Weathering the Storms on Mt. Hood
During storm cycles most people understand why certain lifts are not operating. However, the following helps clarify the status of mountain operations during and after the storm.
Storm In Progress
Storm in Progress indicates that Mt. Hood is currently experiencing weather conditions such as high winds and low visibility due to snow and clouds that may impact lift operations, trail grooming, trail opening and closures, and parking lot/road conditions. Cascade Express, Vista Express lifts and Heather Canyon/Gated Access areas are most likely to be impacted in these conditions due to their increased exposure. Other lifts may experience late openings or be placed on weather hold as well. Weather impacts can be due to snow, wind, rime, fog, freezing fog, rain or anything else our maritime climate presents.
Storm Recovery indicates the period following a storm cycle. Though the weather conditions may not be as adverse as during the storm (sometimes we can have blue skies with light winds on the lower mountain), extensive work is being done to lifts and trails along with avalanche control. Roads and parking lots are also being cleared so be aware of heavy equipment. Depending on the strength and duration of the previous storm cycle this recovery effort may take anywhere from hours to several days, during which lifts are subject to late openings. The upper lifts which are more exposed will take longer to open. Lifts originating from base areas will be addressed first. Lift work includes removing all rime ice buildup from lift drives, terminals, chairs and towers, prior to being able to launch chairs (on Cascade and Vista).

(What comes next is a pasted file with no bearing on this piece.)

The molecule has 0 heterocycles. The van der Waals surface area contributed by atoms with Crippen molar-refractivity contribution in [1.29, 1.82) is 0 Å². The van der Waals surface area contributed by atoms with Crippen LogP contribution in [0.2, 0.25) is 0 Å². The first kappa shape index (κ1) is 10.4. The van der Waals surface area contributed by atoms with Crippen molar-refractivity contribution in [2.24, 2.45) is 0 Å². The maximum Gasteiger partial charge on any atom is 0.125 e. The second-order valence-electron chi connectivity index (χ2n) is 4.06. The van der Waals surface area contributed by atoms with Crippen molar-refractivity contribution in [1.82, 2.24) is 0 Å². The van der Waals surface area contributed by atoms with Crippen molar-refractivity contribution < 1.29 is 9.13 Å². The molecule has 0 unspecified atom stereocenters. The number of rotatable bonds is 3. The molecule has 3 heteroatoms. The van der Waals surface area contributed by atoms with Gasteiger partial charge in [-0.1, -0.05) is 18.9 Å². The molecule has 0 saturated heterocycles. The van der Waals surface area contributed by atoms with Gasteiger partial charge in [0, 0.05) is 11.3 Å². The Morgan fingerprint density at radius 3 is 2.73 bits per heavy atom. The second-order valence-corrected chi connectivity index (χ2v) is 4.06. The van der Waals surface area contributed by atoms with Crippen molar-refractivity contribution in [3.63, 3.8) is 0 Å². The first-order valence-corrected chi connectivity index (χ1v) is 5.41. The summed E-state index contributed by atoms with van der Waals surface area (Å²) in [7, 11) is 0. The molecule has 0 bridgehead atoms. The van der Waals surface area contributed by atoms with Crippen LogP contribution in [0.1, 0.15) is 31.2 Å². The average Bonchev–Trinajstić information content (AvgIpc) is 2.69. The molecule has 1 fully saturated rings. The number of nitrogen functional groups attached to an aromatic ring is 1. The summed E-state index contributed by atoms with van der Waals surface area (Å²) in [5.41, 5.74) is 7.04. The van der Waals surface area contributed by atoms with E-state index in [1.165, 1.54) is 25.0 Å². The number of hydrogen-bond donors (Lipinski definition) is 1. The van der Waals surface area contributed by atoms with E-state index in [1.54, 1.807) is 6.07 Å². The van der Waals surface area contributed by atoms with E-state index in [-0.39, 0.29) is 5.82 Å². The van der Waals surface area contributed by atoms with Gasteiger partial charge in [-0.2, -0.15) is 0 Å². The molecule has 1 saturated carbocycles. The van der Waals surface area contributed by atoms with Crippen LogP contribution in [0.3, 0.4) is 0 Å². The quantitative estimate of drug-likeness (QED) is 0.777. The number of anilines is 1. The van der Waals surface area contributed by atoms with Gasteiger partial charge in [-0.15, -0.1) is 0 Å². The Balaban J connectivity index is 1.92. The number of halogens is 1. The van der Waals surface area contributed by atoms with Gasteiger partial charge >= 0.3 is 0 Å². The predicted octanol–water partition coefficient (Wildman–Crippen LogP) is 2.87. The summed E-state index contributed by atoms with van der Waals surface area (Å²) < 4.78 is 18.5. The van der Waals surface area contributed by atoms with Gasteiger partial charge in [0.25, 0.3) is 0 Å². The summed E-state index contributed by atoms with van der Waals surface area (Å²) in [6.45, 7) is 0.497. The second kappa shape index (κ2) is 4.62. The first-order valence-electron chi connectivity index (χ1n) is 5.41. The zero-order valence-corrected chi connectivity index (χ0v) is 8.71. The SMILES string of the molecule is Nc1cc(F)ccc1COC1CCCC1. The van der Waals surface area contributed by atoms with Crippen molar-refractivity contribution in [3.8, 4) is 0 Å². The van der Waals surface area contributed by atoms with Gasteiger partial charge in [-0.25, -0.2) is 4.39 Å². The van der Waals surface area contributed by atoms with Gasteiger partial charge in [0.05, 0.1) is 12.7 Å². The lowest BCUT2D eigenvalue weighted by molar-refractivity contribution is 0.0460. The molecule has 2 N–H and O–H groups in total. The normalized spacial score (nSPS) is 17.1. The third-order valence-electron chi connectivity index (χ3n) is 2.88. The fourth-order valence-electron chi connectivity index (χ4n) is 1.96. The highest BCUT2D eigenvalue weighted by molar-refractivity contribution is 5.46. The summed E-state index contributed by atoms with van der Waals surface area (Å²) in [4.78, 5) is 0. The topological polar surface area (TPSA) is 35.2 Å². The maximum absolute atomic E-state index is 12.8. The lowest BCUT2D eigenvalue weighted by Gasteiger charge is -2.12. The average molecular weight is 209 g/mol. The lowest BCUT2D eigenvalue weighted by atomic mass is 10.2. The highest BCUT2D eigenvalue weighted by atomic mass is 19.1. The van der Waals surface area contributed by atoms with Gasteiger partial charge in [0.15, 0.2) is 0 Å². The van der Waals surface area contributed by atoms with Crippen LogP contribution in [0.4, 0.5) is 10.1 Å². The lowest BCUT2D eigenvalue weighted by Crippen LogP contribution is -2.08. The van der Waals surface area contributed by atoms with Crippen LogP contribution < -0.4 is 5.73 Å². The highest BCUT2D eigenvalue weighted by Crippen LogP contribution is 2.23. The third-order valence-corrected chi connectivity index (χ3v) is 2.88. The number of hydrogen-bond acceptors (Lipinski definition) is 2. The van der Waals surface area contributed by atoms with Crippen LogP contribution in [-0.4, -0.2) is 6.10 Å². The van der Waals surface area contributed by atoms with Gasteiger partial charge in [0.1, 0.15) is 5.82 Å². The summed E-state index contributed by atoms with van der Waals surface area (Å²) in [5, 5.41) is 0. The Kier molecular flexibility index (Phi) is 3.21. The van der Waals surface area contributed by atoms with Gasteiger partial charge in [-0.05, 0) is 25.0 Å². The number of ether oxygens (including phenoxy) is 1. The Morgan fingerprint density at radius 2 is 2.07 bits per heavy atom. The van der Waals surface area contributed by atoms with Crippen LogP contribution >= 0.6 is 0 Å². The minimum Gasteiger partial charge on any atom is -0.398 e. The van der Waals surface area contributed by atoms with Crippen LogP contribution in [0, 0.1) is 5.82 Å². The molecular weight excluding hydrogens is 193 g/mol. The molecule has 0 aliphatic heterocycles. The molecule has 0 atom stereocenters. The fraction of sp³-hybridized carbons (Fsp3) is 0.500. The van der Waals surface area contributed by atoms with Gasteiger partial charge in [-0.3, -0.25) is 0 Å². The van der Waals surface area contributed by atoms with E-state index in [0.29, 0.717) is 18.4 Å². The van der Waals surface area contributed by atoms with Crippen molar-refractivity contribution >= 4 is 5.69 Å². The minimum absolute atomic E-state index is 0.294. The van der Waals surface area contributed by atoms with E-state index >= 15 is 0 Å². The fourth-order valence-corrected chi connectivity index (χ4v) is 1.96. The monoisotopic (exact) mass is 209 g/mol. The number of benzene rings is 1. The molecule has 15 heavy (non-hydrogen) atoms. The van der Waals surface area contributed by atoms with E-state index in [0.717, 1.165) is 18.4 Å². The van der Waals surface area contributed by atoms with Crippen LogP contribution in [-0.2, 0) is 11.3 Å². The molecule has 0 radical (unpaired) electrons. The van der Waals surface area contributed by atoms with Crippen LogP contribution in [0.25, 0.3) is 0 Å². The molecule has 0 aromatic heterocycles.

Scheduled Operation indicates lifts are anticipated to operate as scheduled. Forecasted weather is not likely to play a significant role in mountain operations. Benign weather occurrences such as fog may cause closure of exposed areas and lifts due to visibility/safety concerns. Winds may temporarily impact lift status.